Opinion: UC Berkeley Shouldn't Prohibit Right-Wing Speech, Even When It’s Racist and Hateful

But Cal does have the responsibility to ensure public safety—no matter the cost.


  • Photo by Matt St. John
Berkeley Mayor Jesse Arreguin was wrong this week to call on UC Berkeley to cancel planned speeches in September by far-right provocateurs Milo Yiannopoulos and Ann Coulter. It’s Arreguin’s job, of course, to be concerned about campus violence that could spread onto city streets, resulting in injuries to demonstrators and vandalism of small businesses in downtown. But as the birthplace of the campus free speech movement, UC Berkeley can’t prohibit speech based on its content — even if it’s racist and hateful.

New UC Berkeley Chancellor Carol Christ understands that fact. She has said that Coulter and Yiannopoulos, who were invited by conservative students, will be allowed to speak. But it’s also Christ and the university’s responsibility to ensure public safety — both on and off campus — during and after the speeches. If demonstrators turn violent and assault people, like some did during Sunday’s protests in downtown Berkeley, they should be arrested.

Yes, the cost of public safety for next month’s speeches will be high, but it’s a financial burden UC Berkeley can’t shirk. Free speech, after all, isn’t always “free.”

(And next time Cal has to raise student fees to pay its bills, it wouldn’t be unreasonable to place some of the blame on college Republicans, who seem to take sophomoric pleasure in provoking campus violence while ignoring the costs of pouring gasoline on a fire.)

That isn’t to say there is no clear line between the type of speech Cal should protect and the type it shouldn’t. UC, obviously, should never give a platform to white supremacists or neo-Nazis who openly call for violence. Urging people to harm others is not a First Amendment endeavor.

As mayor of a cash-strapped city that has become a frontline in the Trump-era Hate Wars, Arreguin is also worried about radical black-masked antifascists, known commonly as antifa. “I’m very concerned about Milo Yiannopoulos and Ann Coulter and some of these other right-wing speakers coming to the Berkeley campus, because it’s just a target for black bloc to come out and commit mayhem on the Berkeley campus and have that potentially spill out on the street,” Arreguin said.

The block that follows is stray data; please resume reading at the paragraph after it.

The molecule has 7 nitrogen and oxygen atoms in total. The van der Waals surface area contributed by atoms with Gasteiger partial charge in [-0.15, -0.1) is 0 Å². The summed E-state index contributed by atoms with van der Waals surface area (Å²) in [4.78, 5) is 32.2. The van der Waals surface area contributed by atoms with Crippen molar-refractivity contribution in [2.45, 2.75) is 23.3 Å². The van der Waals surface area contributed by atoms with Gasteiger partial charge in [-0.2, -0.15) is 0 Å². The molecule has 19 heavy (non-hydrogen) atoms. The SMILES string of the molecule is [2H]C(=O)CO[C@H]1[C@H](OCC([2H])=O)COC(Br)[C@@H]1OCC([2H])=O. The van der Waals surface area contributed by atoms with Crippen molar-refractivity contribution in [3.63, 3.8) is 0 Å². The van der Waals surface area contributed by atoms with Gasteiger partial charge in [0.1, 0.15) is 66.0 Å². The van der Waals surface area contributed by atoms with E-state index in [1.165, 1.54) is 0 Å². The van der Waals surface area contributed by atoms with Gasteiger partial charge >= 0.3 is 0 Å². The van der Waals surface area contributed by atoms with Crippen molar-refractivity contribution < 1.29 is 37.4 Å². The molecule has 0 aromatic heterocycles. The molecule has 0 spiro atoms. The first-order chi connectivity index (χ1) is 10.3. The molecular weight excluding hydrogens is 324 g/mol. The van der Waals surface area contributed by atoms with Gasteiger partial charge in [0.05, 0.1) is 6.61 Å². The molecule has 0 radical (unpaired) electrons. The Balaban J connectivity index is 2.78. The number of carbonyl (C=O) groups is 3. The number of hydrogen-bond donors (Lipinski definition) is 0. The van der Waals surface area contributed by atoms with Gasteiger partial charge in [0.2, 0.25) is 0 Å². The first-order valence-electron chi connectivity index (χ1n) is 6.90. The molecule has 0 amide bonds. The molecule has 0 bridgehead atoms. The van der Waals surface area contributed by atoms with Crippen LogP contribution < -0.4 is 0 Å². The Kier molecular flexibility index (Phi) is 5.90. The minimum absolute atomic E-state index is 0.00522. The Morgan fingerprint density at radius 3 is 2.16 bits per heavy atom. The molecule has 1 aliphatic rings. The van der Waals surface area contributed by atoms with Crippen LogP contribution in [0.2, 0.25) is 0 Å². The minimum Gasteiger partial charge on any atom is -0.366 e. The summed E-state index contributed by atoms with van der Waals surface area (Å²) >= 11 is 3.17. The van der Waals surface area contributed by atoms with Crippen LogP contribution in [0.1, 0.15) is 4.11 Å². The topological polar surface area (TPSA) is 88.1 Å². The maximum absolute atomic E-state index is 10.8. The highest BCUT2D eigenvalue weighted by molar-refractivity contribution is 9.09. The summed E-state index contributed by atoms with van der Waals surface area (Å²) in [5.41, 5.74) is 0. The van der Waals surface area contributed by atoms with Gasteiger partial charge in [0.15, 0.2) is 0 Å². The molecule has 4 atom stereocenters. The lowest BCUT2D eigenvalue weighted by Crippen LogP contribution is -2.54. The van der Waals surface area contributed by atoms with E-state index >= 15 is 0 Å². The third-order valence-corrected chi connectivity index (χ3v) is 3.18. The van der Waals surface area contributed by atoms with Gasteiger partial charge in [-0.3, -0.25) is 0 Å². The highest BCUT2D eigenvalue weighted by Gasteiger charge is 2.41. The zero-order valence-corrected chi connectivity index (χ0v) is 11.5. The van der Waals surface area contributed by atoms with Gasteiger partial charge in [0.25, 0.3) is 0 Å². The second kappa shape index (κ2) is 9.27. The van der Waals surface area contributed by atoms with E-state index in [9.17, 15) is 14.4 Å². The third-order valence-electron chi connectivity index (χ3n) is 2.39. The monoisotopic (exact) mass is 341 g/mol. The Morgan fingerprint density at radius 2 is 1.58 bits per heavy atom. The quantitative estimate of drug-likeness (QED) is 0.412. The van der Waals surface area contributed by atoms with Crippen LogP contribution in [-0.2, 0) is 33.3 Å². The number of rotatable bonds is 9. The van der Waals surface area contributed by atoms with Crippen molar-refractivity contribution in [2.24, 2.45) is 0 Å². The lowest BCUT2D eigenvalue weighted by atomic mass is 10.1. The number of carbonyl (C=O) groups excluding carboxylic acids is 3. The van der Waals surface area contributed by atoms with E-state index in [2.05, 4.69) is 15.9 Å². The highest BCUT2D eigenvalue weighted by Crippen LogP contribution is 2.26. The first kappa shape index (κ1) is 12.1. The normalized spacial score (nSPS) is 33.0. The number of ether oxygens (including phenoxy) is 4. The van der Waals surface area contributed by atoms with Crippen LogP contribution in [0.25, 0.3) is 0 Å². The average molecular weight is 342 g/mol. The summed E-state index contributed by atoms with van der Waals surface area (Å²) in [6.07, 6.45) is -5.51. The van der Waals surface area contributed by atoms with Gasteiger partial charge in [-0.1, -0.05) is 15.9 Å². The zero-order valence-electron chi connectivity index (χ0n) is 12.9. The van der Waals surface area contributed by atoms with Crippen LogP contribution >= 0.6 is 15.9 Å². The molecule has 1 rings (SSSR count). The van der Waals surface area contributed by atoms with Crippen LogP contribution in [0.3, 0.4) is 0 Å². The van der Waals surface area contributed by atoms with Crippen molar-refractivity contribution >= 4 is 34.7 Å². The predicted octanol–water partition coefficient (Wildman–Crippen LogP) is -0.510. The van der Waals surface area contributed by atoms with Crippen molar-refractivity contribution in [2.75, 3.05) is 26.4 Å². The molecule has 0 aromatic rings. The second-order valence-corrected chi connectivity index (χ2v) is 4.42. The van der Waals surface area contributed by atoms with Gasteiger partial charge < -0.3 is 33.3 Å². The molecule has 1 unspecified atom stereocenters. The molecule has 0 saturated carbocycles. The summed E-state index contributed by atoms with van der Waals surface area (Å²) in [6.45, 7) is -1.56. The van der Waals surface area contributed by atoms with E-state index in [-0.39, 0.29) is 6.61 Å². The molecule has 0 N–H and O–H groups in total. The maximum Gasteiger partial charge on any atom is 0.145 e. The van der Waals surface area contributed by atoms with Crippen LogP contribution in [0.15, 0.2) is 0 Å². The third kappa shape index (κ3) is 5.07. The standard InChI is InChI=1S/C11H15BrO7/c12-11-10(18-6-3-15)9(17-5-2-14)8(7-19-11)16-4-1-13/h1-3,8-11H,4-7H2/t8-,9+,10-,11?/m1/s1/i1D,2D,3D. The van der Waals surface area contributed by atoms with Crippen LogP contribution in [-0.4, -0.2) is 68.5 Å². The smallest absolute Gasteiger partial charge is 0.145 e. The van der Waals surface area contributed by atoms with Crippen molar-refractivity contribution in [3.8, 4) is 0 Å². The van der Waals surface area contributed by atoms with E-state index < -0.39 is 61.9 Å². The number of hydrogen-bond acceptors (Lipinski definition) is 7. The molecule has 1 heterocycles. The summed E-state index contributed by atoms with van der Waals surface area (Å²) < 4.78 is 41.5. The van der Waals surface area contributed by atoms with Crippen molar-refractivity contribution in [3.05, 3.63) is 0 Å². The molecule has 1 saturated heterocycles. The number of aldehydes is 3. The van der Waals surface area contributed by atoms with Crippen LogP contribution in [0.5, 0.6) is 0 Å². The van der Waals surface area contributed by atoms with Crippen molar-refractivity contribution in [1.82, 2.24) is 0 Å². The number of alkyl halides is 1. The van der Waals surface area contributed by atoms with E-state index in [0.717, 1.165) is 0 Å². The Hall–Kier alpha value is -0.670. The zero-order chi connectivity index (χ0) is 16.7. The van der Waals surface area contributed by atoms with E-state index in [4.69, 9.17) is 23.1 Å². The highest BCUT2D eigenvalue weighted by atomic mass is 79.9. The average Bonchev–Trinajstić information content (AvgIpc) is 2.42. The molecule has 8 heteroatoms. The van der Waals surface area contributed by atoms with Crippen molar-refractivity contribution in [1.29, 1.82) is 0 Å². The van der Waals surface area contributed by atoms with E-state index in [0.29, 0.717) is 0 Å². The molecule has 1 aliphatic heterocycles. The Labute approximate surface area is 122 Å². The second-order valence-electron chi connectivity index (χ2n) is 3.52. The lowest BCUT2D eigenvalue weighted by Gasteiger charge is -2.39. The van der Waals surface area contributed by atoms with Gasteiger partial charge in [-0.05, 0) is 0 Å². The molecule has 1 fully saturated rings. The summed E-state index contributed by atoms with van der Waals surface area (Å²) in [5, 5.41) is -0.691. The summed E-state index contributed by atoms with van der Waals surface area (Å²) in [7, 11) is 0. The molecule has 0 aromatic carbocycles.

But Arreguin — and Christ — also should be very concerned about the violent white supremacists who have made Berkeley a favored battleground. It was neo-Nazis who sparked violence earlier this year in Berkeley, and some of those same people showed up later for the deadly demonstrations in Charlottesville.

As the Express pointed out last week, many of these neo-Nazis and skinheads are, in reality, members of violent gangs, although the police and press rarely treat them as such. And unlike antifa, white supremacists publicly call for violence against people based on their race, religion, and gender identification. Antifa, by contrast, exists to combat fascism.

In recent days, much scorn has been heaped on antifa for episodes of violence on Sunday in Berkeley. Some of it was deserved. A few antifa members clearly broke the law, assaulting a few people. But the violence also has been portrayed as the most important thing that happened on Sunday, and that’s clearly wrong. Thousands of people marched peacefully against hate in Berkeley. Their effort and dedication should not go unnoticed.

Similarly, some of the organizers of the weekend’s alt-right rallies in San Francisco and Berkeley have been portrayed as being “innocent” when they were not. For example, Amber Cummings has contended that she’s a peaceful conservative, is not a Nazi sympathizer, and had organized the Berkeley rally in order to speak out against what she views as the pervasiveness of Marxism in Berkeley. But the Daily Cal noted that Cummings is far from innocent. Earlier this year, on Facebook, she hawked sticks and shields with Kyle “Based Stickman” Chapman. He’s a prominent alt-right member who is charged with felony possession of an illegal weapon in the form of a stick for his violent activities during a Berkeley protest in March.

“Kyle is legend and will certainly go down in American History and even though these shields are expensive, they will no doubt have a priceless value at some point every shield will come with a hand written signature on it from the man himself,” Cummings wrote in a July 8 Facebook post, the Daily Cal reported. “Kyle needs this funding in order to continue on his journey and Kyle is setting fires in the hearts of men and women world wide.”

In other words, Berkeley can expect more violence in late September. But who said democracy and the right to free speech isn’t sometimes messy?